Tuesday, December 04, 2007


I'll guest next Monday (Dec. 10) on Racing Roundup Arizona to review the 2007 season and look ahead to 2008 with host Jamie Reynolds. Now in its 11th consecutive year, RRA airs from 7-9 p.m. on KXAM (1310). You can listen using the link in the right-hand column. The show is broadcast "live" from Max's in Glendale.

Helio Castroneves won Dancing With the Stars and Jimmie Johnson was officially crowned Nextel Cup champion last week and the question now is:

What does it really mean, going forward?

Depending on your point-of-view, it was either amusing or frustrating that ABC -- NASCAR's multi-billion dollar TV partner -- flew double Indy 500 winner Castroneves (left, with dance partner Julianne Hough, photo courtesy IMS/Ron McQueeney) to New York to make the media rounds . . . right in the midst of NASCAR's annual "Champions Week" activities. As far as I know, Helio didn't cost Johnson any Big Apple interviews. I suspect, though, that stock car's PR executives would have preferred the most famous open-wheel driver not to defect to NASCAR not to have taken a bite from their media feast.

Which ended, by the way, in reverse gear -- on third-tier ESPN Classic. The Cup awards aired on the main net during ESPN's previous NASCAR tenure. (Thanks to ESPN's Andy Hall, I watched the show "live" on ESPN360.com -- quite an amazing technological marvel.)

Those I know, who have a direct involvement, quietly admit some of the energy and excitement has gone out of NASCAR's New York adventure. And, of course, no less than Bruton Smith himself has suggested the ceremony be moved to Las Vegas. Conveniently, the site of the Smith-owned Motor Speedway.

From an entertainment standpoint, Bruton has a point, especially since a strike kept Broadway dark until the night before the Waldorf festivities. (Speaking of "entertainment," David Spade was a dud, like Jay Mohr before him. Spade told "jokes" that played into the stereotype of New York City -- an area in which ISC would like to build a track -- and about flying coach to a crowd who either own their own jets or use charters. Hint to Spade: Rule No. 1 is to know your audience!)

But that's NOT the point here.

For business, media and political purposes, NASCAR has every reason to keep haulin' back to NYC. It's simple: It's the easiest way to gain access to ad and marketing and PR agencies, participate in industry conferences, and get in front of media decision-makers. And keep whatever chances of a New York-region track alive. If Brian France eventually does decide to move, I'll take it as a clear signal all realistic hopes of a speedway there in the near future are gone.

As for IndyCar, the series did work to promote Castroneves' DWTS success. It was worth doing, as are the stated intentions to continue on that course. It sure can't hurt, especially considering known names/ticket sellers Sam Hornish Jr. and Dario Franchitti have split, replaced by Ryan Briscoe and Hideki Mutoh. Ouch!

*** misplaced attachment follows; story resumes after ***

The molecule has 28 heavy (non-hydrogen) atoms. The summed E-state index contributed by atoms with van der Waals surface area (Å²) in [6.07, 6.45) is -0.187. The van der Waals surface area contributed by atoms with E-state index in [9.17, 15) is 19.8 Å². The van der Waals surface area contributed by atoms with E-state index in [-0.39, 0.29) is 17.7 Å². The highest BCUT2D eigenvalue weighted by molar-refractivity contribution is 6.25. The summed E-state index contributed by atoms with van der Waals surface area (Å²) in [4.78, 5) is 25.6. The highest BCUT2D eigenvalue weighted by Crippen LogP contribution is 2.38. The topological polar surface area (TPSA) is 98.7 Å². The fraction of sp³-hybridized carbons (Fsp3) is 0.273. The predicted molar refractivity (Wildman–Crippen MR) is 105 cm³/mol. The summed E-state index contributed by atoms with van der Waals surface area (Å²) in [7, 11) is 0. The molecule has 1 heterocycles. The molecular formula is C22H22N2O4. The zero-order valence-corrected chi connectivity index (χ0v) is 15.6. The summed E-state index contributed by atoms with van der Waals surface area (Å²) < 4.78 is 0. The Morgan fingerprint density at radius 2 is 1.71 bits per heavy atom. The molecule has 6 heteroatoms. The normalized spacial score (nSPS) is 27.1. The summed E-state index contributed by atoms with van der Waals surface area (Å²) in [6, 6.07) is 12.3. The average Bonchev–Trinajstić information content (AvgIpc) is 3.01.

I'd be fascinated to know how many gross media impressions Castroneves' DWTS title run generated compared with the combined numbers from his two Indy triumphs. Something tells me that data won't be forthcoming. The problem, however, is the next ICS race doesn't happen until March 29. In our contemporary society, where attention spans aren't much longer than a Sweet 'n Low packet, we'll cycle through dozens of "celebrities" before the green flag waves at Homestead.

Four months from now, will most people remember who won Stars? Probably more than who will know the winner of Survivor, but no where near as many who will be able to rattle off the contestants on American Idol. As Robert Bianco, USA Today's TV critic, wrote about DWTS: "Watch and root if you must, but if by some chance your favorite doesn't win, please take it well. You know in the grand -- or even the tiny -- scheme of things, it really doesn't much matter."

Of this, though, I am certain: When ESPN turns on its cameras for the ICS opener, we'll be shown Helio dancing. The only thing I'm not sure of is will that be before -- or after -- they interview Danica?
Budweiser has joined ESPN and Mazda as a co-host of the reception prior to the 38th AARWBA All-America Team dinner, Saturday, January 12, at the Indianapolis Hyatt. I'm dinner chairman. See link in the right-hand column for more information on tickets.

Here's a link to my story in last Friday's Arizona Republic. It focuses on Rick Hendrick and his championship management style:

NASCAR reporters think they have it tough with some drivers or at tracks with inadequate work space. Read what it's like out on the campaign trail with Hillary Clinton:

Do you know about changes at the Associated Press? You should. Read here:

Read about John Force publicist Dave Densmore's incredible year, from his own major heart surgery to Eric Medlen's fatal accident to Force's serious crash:

Adam Saal will leave Grand-Am Dec. 14 to operate his own communications business. First client is Rolex Series champion Bob Stallings Racing.

[ more next Tuesday . . . ]